January’s Patch Tuesday saw the release of patches for 125 vulnerabilities. A significant rise in the number of vulnerabilities to celebrate the new year, it seems! Luckily the number didn’t include a single zero-day vulnerability.
Products, components, and roles with vulnerabilities
- .NET Framework
- Microsoft Dynamics
- Microsoft Edge (Chromium-based)
- Microsoft Exchange Server
- Microsoft Graphics Component
- Microsoft Office
- Microsoft Office Excel
- Microsoft Office SharePoint
- Microsoft Office Word
- Microsoft Windows Codecs Library
- Open Source Software
- Role: Windows Hyper-V
- Tablet Windows User Interface
- Windows Account Control
- Windows Active Directory
- Windows AppContracts API Server
- Windows Application Model
- Windows BackupKey Remote Protocol
- Windows Bind Filter Driver
- Windows Certificates
- Windows Cleanup Manager
- Windows Clipboard User Service
- Windows Cluster Port Driver
- Windows Common Log File System Driver
- Windows Connected Devices Platform Service
- Windows Cryptographic Services
- Windows Defender
- Windows Devices Human Interface
- Windows Diagnostic Hub
- Windows DirectX
- Windows DWM Core Library
- Windows Event Tracing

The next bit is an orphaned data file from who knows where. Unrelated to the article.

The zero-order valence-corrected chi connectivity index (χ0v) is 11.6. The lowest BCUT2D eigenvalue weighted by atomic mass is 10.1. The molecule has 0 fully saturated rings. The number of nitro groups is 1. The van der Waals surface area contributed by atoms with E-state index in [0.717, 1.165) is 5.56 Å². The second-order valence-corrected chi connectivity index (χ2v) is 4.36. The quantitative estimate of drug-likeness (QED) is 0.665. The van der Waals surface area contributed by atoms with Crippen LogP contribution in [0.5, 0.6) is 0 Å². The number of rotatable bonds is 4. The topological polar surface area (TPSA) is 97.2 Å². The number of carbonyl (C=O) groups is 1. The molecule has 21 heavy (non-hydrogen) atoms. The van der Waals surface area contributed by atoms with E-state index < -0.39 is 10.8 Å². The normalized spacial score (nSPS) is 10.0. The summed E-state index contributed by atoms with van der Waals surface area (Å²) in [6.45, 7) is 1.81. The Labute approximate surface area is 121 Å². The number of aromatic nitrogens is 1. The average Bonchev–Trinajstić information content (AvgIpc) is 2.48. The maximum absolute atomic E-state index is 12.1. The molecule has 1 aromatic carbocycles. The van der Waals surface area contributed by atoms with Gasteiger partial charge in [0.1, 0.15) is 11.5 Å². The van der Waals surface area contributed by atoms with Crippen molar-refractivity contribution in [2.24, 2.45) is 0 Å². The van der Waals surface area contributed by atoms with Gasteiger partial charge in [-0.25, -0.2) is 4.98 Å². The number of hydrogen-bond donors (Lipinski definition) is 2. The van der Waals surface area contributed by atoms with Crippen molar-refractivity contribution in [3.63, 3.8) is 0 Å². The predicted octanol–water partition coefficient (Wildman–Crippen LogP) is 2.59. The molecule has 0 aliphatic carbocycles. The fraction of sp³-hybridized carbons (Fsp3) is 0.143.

- Windows Geolocation Service
- Windows HTTP Protocol Stack
- Windows IKE Extension
- Windows Installer
- Windows Kerberos
- Windows Kernel
- Windows Libarchive
- Windows Local Security Authority
- Windows Local Security Authority Subsystem Service
- Windows Modern Execution Server
- Windows Push Notifications
- Windows RDP
- Windows Remote Access Connection Manager
- Windows Remote Desktop
- Windows Remote Procedure Call Runtime
- Windows Resilient File System (ReFS)
- Windows Secure Boot
- Windows Security Center
- Windows StateRepository API
- Windows Storage
- Windows Storage Spaces Controller
- Windows System Launcher
- Windows Task Flow Data Engine
- Windows Tile Data Repository
- Windows UEFI
- Windows UI Immersive Server
- Windows User Profile Service
- Windows User-mode Driver Framework
- Windows Virtual Machine IDE Drive
- Windows Win32K
- Windows Workstation Service Remote Protocol
As mentioned, this month went without a single zero-day vulnerability. However, there were altogether six publicly disclosed vulnerabilities: CVE-2022-21874, CVE-2021-36976, CVE-2022-21836, CVE-2022-21839, CVE-2021-22947, and CVE-2022-21919. In addition, two vulnerabilities had a critical level CVSS score of 9.8: CVE-2022-21849 and CVE-2022-21907.
Prioritize these patches if possible:
- CVE-2022-21874 (publicly disclosed) is a Windows Security Center API vulnerability.
- CVE-2021-36976 (publicly disclosed) is a Libarchive vulnerability. The Windows operating system uses this open-source library. The library’s latest version includes a patch for this vulnerability, and this latest library is included in January’s security patches.
- CVE-2022-21836 (CVSS 7.8, publicly disclosed) is a vulnerability that targets the Windows certificates. In addition to the fix in January’s patches, Microsoft recommends using the Windows Defender Application Control (WDAC) solution to mitigate this type of vulnerabilities.
- CVE-2022-21839 (CVSS 6.1, publicly disclosed) is a Windows Event Tracing Discretionary ACL (Access Control List) vulnerability.